Patrick McGilligan proclaims God Told Me To “different from the rest of the American cinema,” in his interview with Cohen, for Film International:
FI Wasn’t it hard to raise money for a picture like that?
LC I finally got the money from a couple of television producers, who gave me a minimal amount of money. Generally, I’ve found the best way to get money is to allow people to take tremendous advantage of you. If they give you short money, and can get a lot in return for it, they have a tendency to do the deal. You’re being screwed, but you get to make the movie.
I saw God Told Me To in Paris, where it was being advertised in big letters on the marquees as “un film de Larry Cohen,” and, even though the version I saw was dubbed in French, I was blown away. Judging by the crowds, it was a big hit overseas. But my understanding is that it didn’t do well in America, perhaps because of poor distribution. It was picked up by Roger Corman’s company, New World, and it played in most major markets. But they never came up with a good ad campaign or TV spots in order to sell it. They didn’t know how to market the picture. Over the years it acquired its own following. It has a tremendous number of fans, and I get more requests for that movie from film festivals, than anything else. That’s the one they’re always asking for, all over the world.
FI Do you work hard, especially on a grim, horrifying subject like that, to come up with a hopeful or meaningful thematic statement at the end?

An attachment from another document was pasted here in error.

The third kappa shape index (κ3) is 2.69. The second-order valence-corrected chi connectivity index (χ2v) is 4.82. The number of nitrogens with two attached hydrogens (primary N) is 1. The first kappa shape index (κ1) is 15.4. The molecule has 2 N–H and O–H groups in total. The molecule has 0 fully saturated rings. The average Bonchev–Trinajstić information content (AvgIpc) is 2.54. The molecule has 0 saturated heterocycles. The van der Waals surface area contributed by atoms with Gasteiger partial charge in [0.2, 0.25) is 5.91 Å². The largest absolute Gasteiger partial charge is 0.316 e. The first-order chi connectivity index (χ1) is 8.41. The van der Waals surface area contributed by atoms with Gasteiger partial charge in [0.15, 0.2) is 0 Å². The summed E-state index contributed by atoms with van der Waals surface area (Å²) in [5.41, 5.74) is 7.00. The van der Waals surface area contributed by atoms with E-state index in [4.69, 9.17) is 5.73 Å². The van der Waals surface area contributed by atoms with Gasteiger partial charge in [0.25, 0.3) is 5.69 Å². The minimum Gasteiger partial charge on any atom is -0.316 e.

LC Most of my pictures do have that. There’s something more than the basic A-B-C’s of a story. There’s an over-all resonance. But I start with the characters and the situation. I put the characters in a gripping situation, and learn where the story is going through self-discovery of the characters. And I wasn’t sure where the leading character in God Told Me To was going to go, when I started writing, that he would discover who he was, and that he was not going to be entirely human.
I don’t consciously provide a theme or moral at the end. If that happens, then it happens. I don’t go out of my way to set that up. I allow the story to tell itself. The subconscious takes over. It’s automatic writing. The characters start to say their own lines and start to do what they want to do. I just let them go. Even if they don’t want to do what you originally thought they might do, let them alone and see where they take you. It’s amazing how little rewriting I do, after it’s all done. Sure, I have to clean it up a little, but, generally, in terms of the major beats of the story, it’s done.
– Compiled by Brynn White